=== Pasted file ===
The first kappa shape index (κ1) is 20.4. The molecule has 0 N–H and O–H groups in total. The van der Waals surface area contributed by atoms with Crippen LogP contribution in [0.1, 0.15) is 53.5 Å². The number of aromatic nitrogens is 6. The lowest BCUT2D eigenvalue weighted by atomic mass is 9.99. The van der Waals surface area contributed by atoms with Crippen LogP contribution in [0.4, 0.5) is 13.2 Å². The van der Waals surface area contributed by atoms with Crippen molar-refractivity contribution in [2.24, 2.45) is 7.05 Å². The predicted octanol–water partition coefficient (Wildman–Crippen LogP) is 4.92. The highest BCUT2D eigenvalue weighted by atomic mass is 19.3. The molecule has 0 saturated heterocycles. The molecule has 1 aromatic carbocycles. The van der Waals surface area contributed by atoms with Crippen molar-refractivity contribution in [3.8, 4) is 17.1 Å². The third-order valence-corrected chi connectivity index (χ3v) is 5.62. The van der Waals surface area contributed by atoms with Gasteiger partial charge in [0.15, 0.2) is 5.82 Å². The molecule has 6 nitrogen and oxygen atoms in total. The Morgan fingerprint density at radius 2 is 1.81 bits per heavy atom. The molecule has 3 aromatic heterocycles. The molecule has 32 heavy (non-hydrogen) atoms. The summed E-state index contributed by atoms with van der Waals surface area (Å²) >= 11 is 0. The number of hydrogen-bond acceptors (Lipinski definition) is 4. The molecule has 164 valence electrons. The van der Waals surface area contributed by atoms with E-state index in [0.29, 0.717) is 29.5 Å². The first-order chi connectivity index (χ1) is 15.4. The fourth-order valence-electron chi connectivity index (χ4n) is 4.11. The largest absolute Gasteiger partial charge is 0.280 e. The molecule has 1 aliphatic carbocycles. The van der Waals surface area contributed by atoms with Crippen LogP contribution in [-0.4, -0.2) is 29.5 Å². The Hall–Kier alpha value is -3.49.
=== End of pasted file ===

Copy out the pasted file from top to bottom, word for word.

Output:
The first kappa shape index (κ1) is 20.4. The molecule has 0 N–H and O–H groups in total. The van der Waals surface area contributed by atoms with Crippen LogP contribution in [0.1, 0.15) is 53.5 Å². The number of aromatic nitrogens is 6. The lowest BCUT2D eigenvalue weighted by atomic mass is 9.99. The van der Waals surface area contributed by atoms with Crippen LogP contribution in [0.4, 0.5) is 13.2 Å². The van der Waals surface area contributed by atoms with Crippen molar-refractivity contribution in [2.24, 2.45) is 7.05 Å². The predicted octanol–water partition coefficient (Wildman–Crippen LogP) is 4.92. The highest BCUT2D eigenvalue weighted by atomic mass is 19.3. The molecule has 0 saturated heterocycles. The molecule has 1 aromatic carbocycles. The van der Waals surface area contributed by atoms with Crippen molar-refractivity contribution in [3.8, 4) is 17.1 Å². The third-order valence-corrected chi connectivity index (χ3v) is 5.62. The van der Waals surface area contributed by atoms with Gasteiger partial charge in [0.15, 0.2) is 5.82 Å². The molecule has 6 nitrogen and oxygen atoms in total. The Morgan fingerprint density at radius 2 is 1.81 bits per heavy atom. The molecule has 3 aromatic heterocycles. The molecule has 32 heavy (non-hydrogen) atoms. The summed E-state index contributed by atoms with van der Waals surface area (Å²) >= 11 is 0. The number of hydrogen-bond acceptors (Lipinski definition) is 4. The molecule has 164 valence electrons. The van der Waals surface area contributed by atoms with E-state index in [0.29, 0.717) is 29.5 Å². The first-order chi connectivity index (χ1) is 15.4. The fourth-order valence-electron chi connectivity index (χ4n) is 4.11. The largest absolute Gasteiger partial charge is 0.280 e. The molecule has 1 aliphatic carbocycles. The van der Waals surface area contributed by atoms with Crippen LogP contribution in [-0.4, -0.2) is 29.5 Å². The Hall–Kier alpha value is -3.49.